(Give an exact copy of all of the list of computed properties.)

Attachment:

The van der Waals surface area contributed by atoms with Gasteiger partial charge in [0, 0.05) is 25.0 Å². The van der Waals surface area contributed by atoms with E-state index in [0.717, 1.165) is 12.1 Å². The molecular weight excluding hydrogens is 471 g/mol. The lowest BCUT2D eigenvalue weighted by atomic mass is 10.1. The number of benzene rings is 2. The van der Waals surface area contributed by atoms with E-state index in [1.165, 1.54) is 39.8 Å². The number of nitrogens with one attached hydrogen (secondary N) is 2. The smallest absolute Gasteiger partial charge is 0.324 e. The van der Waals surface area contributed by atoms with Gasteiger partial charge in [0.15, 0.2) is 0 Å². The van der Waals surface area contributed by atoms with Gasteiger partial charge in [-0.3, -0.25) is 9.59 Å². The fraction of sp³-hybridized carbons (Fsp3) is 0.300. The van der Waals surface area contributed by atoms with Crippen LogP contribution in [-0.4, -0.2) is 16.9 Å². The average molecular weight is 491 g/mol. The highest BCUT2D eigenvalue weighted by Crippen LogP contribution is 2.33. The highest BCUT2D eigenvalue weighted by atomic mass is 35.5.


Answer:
The van der Waals surface area contributed by atoms with Gasteiger partial charge in [0, 0.05) is 25.0 Å². The van der Waals surface area contributed by atoms with E-state index in [0.717, 1.165) is 12.1 Å². The molecular weight excluding hydrogens is 471 g/mol. The lowest BCUT2D eigenvalue weighted by atomic mass is 10.1. The number of benzene rings is 2. The van der Waals surface area contributed by atoms with E-state index in [1.165, 1.54) is 39.8 Å². The number of nitrogens with one attached hydrogen (secondary N) is 2. The smallest absolute Gasteiger partial charge is 0.324 e. The van der Waals surface area contributed by atoms with Gasteiger partial charge in [0.15, 0.2) is 0 Å². The van der Waals surface area contributed by atoms with Gasteiger partial charge in [-0.3, -0.25) is 9.59 Å². The fraction of sp³-hybridized carbons (Fsp3) is 0.300. The van der Waals surface area contributed by atoms with Crippen LogP contribution in [-0.4, -0.2) is 16.9 Å². The average molecular weight is 491 g/mol. The highest BCUT2D eigenvalue weighted by Crippen LogP contribution is 2.33. The highest BCUT2D eigenvalue weighted by atomic mass is 35.5.